As Thucydides (5th C BC) said: “for it is a habit of mankind to entrust to careless hope what they long for, and to use sovereign reason to thrust aside what they do not fancy”

  4. I would recommend the following book:
    Burkett, Delbert. Rethinking the Gospel Sources: From Proto-Mark to Mark. T & T Clark International, 2004.

    It casts significant doubt on both the two-source hypothesis that Streeter and Metzger supported and the Farrer–Goulder–Goodacre hypothesis.

  5. There are so many elements that argue against the Q hypothesis it’s hard to know where to start.

    Just for starters I’d recommend Perrin and Goodacre’s “Questioning Q” with particular note of the chapters by Perrin [in which he shows the historical development of the hypothesis in the 1800s and how politically convenient it was – a theme touched on in the last chapter by Goodacre] and Olson [who demonstrates how mechanically improbable the hypothesis is by deconstructing Streeter and Downing in contrast to Farrer]. Olson’s article is available here:https://drum.lib.umd.edu/handle/1903/1378

    I like Goulder’s use of doubled animal imagery to shows/suggests the dependency between “Luke” and “Matthew” which is part of his article “Is Q a juggernaut”.

    But, for now, I’ll just chuck in this thought.

    We don’t know who “Luke” was, or where and when he wrote.
    Ditto for “Matthew”.
    And ditto for “Mark,” which is relevant if we go with the Q hypothesis sub set that postulates that “Mark” also had access to Q.
    So we are asked to believe that a written document that was so important that it formed the basis for a chunk of each of the synoptic writers over whatever the geographic region involved was and the span of time, decades, involved, left otherwise no trace whatsoever.

      1. GoT is relevant to the idea that *something like* a Q source (a collection of sayings attributed to Jesus) *might have* existed prior to narrative gospels. But its not identified *as* Q by any scholar I know of.

      2. Apart from 3 fragments in Greek c.150AD from Oxyrhynchos, GoT is a fourth century Coptic document. We can see comparing the Greek fragments with the same in the Coptic that between the two there has been considerable change to the text. Posit a similar rate of change and similar contraction and expansion occurring with a c.50AD date for the ur-text and I think the difficulties should be obvious; never mind basing argument on such a small sample of text.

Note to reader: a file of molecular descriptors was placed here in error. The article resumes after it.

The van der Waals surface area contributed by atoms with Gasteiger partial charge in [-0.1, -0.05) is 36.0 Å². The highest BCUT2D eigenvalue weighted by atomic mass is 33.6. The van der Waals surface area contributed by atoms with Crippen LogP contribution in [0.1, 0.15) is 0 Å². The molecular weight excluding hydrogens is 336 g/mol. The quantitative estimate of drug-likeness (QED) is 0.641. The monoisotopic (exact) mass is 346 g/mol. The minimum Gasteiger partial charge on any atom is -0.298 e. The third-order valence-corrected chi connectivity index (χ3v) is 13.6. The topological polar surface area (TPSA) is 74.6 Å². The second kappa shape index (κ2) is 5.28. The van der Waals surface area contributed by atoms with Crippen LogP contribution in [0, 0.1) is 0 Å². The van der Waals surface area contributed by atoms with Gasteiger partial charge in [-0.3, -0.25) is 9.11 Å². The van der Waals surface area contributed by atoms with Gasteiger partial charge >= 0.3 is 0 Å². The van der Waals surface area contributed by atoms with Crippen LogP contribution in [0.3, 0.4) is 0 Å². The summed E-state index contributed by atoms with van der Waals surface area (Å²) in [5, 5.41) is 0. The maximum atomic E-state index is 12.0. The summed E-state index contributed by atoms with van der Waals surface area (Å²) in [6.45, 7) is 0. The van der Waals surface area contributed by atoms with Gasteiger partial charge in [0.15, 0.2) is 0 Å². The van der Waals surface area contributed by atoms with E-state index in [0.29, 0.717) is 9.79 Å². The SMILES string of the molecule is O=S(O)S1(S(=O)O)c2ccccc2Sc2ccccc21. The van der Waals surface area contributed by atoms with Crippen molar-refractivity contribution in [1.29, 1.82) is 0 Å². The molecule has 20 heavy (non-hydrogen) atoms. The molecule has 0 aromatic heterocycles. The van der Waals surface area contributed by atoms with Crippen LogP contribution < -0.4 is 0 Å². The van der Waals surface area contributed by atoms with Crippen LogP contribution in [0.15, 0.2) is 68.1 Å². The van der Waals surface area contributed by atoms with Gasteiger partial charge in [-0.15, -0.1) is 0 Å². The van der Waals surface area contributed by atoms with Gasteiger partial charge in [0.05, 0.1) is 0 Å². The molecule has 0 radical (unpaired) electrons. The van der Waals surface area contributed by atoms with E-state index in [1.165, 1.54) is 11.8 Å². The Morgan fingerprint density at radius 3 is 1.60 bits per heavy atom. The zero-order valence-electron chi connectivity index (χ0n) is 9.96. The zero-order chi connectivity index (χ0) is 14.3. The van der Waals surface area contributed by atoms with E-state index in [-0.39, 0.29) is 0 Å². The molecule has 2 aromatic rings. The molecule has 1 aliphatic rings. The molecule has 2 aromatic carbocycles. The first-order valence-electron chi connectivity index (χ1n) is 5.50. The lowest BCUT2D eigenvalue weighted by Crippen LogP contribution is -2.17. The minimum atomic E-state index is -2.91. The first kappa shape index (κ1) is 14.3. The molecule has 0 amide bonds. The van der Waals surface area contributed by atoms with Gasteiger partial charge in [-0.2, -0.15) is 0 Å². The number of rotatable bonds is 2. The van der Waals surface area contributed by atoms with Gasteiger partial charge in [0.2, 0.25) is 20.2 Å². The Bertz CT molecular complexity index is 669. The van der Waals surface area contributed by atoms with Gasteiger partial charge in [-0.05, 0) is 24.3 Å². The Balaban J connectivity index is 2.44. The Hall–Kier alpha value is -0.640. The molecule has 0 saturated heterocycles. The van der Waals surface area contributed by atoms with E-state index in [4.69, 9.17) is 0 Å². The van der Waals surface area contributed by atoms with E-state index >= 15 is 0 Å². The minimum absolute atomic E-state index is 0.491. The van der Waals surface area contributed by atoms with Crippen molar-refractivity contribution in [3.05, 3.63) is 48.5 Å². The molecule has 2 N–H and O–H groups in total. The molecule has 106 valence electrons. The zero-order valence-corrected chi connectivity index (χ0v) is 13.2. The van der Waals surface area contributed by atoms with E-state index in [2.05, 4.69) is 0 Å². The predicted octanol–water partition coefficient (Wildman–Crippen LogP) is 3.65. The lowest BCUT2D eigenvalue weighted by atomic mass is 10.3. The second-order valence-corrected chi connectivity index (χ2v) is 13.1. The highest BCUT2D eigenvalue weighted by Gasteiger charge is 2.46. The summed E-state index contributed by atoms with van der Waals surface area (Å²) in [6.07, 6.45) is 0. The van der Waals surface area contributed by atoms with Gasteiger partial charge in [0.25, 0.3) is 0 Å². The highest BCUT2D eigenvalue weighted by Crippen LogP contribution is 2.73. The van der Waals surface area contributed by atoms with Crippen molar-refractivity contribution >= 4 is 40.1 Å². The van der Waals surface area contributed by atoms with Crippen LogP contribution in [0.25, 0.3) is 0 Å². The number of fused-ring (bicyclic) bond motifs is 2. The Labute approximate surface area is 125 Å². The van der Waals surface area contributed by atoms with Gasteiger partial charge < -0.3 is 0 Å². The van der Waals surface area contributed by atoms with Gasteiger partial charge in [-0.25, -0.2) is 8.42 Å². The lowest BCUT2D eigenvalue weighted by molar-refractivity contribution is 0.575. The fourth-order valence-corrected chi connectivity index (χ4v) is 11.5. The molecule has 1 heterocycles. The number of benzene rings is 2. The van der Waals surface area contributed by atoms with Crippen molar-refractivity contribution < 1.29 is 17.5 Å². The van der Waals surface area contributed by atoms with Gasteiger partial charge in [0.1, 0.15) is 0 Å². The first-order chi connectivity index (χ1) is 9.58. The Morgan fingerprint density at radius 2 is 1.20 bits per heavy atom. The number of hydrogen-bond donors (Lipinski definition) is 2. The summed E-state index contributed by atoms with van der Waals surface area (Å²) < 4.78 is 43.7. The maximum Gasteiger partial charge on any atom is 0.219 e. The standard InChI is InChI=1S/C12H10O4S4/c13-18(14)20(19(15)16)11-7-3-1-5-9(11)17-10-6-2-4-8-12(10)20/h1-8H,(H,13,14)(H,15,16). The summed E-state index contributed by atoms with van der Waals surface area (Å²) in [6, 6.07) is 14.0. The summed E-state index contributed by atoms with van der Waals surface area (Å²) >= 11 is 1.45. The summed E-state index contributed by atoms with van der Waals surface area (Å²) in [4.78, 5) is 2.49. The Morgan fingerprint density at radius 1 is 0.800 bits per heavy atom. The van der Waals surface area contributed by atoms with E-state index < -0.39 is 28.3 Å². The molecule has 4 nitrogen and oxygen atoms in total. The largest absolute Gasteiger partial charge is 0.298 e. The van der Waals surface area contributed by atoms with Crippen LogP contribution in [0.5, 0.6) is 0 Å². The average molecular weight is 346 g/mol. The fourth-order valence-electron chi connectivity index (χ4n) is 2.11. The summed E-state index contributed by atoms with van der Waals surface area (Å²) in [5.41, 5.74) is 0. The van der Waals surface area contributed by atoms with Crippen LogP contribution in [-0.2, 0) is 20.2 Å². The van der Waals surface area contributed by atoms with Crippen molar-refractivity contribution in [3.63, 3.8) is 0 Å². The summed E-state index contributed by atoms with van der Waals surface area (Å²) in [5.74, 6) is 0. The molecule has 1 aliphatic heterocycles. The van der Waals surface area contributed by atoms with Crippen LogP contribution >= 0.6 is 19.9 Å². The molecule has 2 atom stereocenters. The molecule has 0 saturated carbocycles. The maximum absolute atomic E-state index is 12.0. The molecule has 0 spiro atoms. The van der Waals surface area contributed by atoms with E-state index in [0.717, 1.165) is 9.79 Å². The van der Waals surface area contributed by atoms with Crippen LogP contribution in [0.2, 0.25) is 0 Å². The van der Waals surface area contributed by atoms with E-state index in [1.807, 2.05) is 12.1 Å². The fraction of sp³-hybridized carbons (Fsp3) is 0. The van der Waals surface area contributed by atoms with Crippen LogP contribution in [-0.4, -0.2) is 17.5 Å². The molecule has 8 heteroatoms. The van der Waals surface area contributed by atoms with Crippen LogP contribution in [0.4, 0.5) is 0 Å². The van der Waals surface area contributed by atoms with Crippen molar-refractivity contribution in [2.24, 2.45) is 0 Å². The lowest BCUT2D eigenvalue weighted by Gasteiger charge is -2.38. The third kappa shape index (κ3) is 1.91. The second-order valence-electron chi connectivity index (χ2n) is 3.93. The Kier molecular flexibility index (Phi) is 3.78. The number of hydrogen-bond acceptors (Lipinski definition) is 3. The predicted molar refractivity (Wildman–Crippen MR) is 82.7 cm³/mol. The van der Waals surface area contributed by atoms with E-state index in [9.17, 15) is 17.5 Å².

6. The gospels were all written in a time in shadow. Each of the gospels contains lots of material that was made up out of thin air, the original authors knew they were doing that. I imagine they were even commissioned to rather than some bishops or clerics doing it themselves and mucking it up much worse, and certainly not some Baldrick forgers.

    Many people would have been hungry for stories about Jesus given that Christianity must have had very thin substance before the gospels, but what we see today suggests that each new gospel would have been treated with substantial skepticism and circulation would be completely closed off from many people. This would have been true of epistles as well, especially the known forgeries. If a book came out today stated to have been written by Charles Dickens a lot of people would be rightly skeptical, meanwhile works of Mark Twain and Tolkien are still coming out. Faith and the gullibility associated with it are almost always shielded by fundamentalists clinging to strict interpretation. In my experience, every translation of Scripture is beaten to death by fundamentalists whose only standard is their own interpretation. It isn’t reasonable to think a new letter or book coming out is going to be accepted as gospel from the get go no matter who backs it up.

    Successive gospels were most certainly written in response to the one(s) that came before them, but copyists may not have even had access to the other gospels because of the restrictions against heretical documents. By the earliest time we are aware someone had already decided that all the gospels were gospel and that’s the point when scribes could make changes based on alternate gospels. What we want to know is technically what happened in the shadow time. This is layers of intrigue we will never know beyond the mere technical details left behind.

    1. This also strikes me the way Trekkies are whining about Star Trek Discovery. If you can’t change Star Trek, what makes anyone think they could change Christianity.

  7. “But in either case, we have proof that scribes changed the text, and that fact alone is enough to plant the seed ”

    This is why I’m also skeptical of passages that are taken so seriously like “James the brother of Jesus “. We don’t have a fricken clue what it originally said, we know the texts were monkied with, and here we are arguing over the nuances of some vague passage when the actual physical evidence on the ground is zip. Frustrating.

    1. James the brother of the LORD. If it said ‘Jesus’, thre would be no argument. We might not know what the original text aid but they are likeley to have been more contradictory of one another than less. We can see this with the texts we actually have tending to harmonise over time.

  8. As you note, two versions in Luke mean some scribe messed with it at some point. This seems purely a transcription issue.

    Each evangelist obviously had his own reasons for retaining or omitting words & phrases. But the error committed is bringing in one’s a priori assumptions about the those motives (attempting to mind-read), then accepting or dismissing evidence to conform to one’s assumptions.

    Stepping back from all that for a moment, for an antiseptic look at the additions & deletions themselves, might prove illuminating:

    Mark: [ἐλθοῦσα] [ἐν τῷ ὄχλῳ] [ὄπισθεν] [ἥψατο] [τοῦ ἱματίου αὐτοῦ]
    A1 B C D E

    Matt: [προσελθοῦσα] [ὄπισθεν] [ἥψατο] [τοῦ κρασπέδου] [τοῦ ἱματίου αὐτοῦ]
    A2 C D X E

    Luke: [προσελθοῦσα] [ὄπισθεν] [ἥψατο] [τοῦ κρασπέδου] [τοῦ ἱματίου αὐτοῦ]
    A2 C D X E

    Luke(D):[προσελθουσα] [ηψατο] [του ϊματιου αυτου]
    A2 D E


    (1) A1 B C D _ E
    (2) A2 _ C D X E
    (3a) A2 _ C D X E
    (3b) A2 _ _ D _ E

    You can then play around with these, rearrange the order, to see what makes most sense.